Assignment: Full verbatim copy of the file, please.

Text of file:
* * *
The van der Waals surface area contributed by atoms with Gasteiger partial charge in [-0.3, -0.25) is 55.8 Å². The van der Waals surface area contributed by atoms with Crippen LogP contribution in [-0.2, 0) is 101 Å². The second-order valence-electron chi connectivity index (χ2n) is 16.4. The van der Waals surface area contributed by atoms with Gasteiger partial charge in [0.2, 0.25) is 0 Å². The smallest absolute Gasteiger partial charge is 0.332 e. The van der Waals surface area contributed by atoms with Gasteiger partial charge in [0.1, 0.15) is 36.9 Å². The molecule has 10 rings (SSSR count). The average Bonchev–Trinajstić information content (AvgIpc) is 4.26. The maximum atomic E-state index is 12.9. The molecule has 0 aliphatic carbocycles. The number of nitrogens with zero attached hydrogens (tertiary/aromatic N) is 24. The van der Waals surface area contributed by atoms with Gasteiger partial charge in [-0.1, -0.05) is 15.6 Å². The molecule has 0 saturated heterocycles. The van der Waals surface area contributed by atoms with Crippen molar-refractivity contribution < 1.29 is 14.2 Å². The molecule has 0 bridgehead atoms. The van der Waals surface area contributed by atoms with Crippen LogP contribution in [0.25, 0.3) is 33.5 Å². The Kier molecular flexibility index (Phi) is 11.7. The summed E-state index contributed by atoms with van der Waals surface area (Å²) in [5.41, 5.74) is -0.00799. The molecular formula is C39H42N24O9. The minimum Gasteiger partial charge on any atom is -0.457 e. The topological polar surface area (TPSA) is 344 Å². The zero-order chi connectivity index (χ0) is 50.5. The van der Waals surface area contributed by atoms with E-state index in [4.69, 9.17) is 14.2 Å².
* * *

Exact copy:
The van der Waals surface area contributed by atoms with Gasteiger partial charge in [-0.3, -0.25) is 55.8 Å². The van der Waals surface area contributed by atoms with Crippen LogP contribution in [-0.2, 0) is 101 Å². The second-order valence-electron chi connectivity index (χ2n) is 16.4. The van der Waals surface area contributed by atoms with Gasteiger partial charge in [0.2, 0.25) is 0 Å². The smallest absolute Gasteiger partial charge is 0.332 e. The van der Waals surface area contributed by atoms with Gasteiger partial charge in [0.1, 0.15) is 36.9 Å². The molecule has 10 rings (SSSR count). The average Bonchev–Trinajstić information content (AvgIpc) is 4.26. The maximum atomic E-state index is 12.9. The molecule has 0 aliphatic carbocycles. The number of nitrogens with zero attached hydrogens (tertiary/aromatic N) is 24. The van der Waals surface area contributed by atoms with Gasteiger partial charge in [-0.1, -0.05) is 15.6 Å². The molecule has 0 saturated heterocycles. The van der Waals surface area contributed by atoms with Crippen molar-refractivity contribution < 1.29 is 14.2 Å². The molecule has 0 bridgehead atoms. The van der Waals surface area contributed by atoms with Crippen LogP contribution in [0.25, 0.3) is 33.5 Å². The Kier molecular flexibility index (Phi) is 11.7. The summed E-state index contributed by atoms with van der Waals surface area (Å²) in [5.41, 5.74) is -0.00799. The molecular formula is C39H42N24O9. The minimum Gasteiger partial charge on any atom is -0.457 e. The topological polar surface area (TPSA) is 344 Å². The zero-order chi connectivity index (χ0) is 50.5. The van der Waals surface area contributed by atoms with E-state index in [4.69, 9.17) is 14.2 Å².